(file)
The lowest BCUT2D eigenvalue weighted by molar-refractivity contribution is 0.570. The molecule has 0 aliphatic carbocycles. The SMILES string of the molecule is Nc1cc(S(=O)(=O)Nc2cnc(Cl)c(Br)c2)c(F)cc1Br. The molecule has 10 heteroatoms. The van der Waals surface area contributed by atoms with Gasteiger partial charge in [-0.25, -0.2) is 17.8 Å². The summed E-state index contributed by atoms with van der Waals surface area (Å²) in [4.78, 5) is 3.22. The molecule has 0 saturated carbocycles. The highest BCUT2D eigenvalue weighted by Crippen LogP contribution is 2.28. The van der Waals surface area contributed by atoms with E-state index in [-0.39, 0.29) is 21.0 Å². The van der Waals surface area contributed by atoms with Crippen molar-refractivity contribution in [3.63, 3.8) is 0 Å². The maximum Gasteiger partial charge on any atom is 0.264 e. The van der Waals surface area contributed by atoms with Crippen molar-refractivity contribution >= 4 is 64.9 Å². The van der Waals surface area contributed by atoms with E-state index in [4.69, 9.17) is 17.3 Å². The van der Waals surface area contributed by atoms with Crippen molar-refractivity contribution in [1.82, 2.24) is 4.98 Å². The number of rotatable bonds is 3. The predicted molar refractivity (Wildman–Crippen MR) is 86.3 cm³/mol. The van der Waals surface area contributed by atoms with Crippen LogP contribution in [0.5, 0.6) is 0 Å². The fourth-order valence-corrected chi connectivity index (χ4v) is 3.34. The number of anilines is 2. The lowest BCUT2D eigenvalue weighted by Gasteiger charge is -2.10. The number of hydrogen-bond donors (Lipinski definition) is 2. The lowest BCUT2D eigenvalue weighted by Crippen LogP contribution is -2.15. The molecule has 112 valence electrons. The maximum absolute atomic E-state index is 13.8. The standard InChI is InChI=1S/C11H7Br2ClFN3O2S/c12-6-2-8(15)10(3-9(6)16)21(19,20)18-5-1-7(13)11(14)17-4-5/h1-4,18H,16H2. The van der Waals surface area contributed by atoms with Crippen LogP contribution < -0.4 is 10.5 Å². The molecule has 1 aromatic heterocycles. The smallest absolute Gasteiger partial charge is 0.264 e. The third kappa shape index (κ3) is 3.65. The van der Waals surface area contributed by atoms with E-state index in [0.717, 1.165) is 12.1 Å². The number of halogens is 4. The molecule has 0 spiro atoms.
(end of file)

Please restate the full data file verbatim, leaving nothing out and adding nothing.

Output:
The lowest BCUT2D eigenvalue weighted by molar-refractivity contribution is 0.570. The molecule has 0 aliphatic carbocycles. The SMILES string of the molecule is Nc1cc(S(=O)(=O)Nc2cnc(Cl)c(Br)c2)c(F)cc1Br. The molecule has 10 heteroatoms. The van der Waals surface area contributed by atoms with Gasteiger partial charge in [-0.25, -0.2) is 17.8 Å². The summed E-state index contributed by atoms with van der Waals surface area (Å²) in [4.78, 5) is 3.22. The molecule has 0 saturated carbocycles. The highest BCUT2D eigenvalue weighted by Crippen LogP contribution is 2.28. The van der Waals surface area contributed by atoms with E-state index in [-0.39, 0.29) is 21.0 Å². The van der Waals surface area contributed by atoms with Crippen molar-refractivity contribution in [3.63, 3.8) is 0 Å². The maximum Gasteiger partial charge on any atom is 0.264 e. The van der Waals surface area contributed by atoms with Crippen molar-refractivity contribution >= 4 is 64.9 Å². The van der Waals surface area contributed by atoms with E-state index in [4.69, 9.17) is 17.3 Å². The van der Waals surface area contributed by atoms with Crippen molar-refractivity contribution in [1.82, 2.24) is 4.98 Å². The number of rotatable bonds is 3. The predicted molar refractivity (Wildman–Crippen MR) is 86.3 cm³/mol. The van der Waals surface area contributed by atoms with Crippen LogP contribution in [0.5, 0.6) is 0 Å². The fourth-order valence-corrected chi connectivity index (χ4v) is 3.34. The number of anilines is 2. The lowest BCUT2D eigenvalue weighted by Gasteiger charge is -2.10. The number of hydrogen-bond donors (Lipinski definition) is 2. The lowest BCUT2D eigenvalue weighted by Crippen LogP contribution is -2.15. The molecule has 112 valence electrons. The maximum absolute atomic E-state index is 13.8. The standard InChI is InChI=1S/C11H7Br2ClFN3O2S/c12-6-2-8(15)10(3-9(6)16)21(19,20)18-5-1-7(13)11(14)17-4-5/h1-4,18H,16H2. The van der Waals surface area contributed by atoms with Crippen LogP contribution < -0.4 is 10.5 Å². The molecule has 1 aromatic heterocycles. The smallest absolute Gasteiger partial charge is 0.264 e. The third kappa shape index (κ3) is 3.65. The van der Waals surface area contributed by atoms with E-state index in [0.717, 1.165) is 12.1 Å². The number of halogens is 4. The molecule has 0 spiro atoms.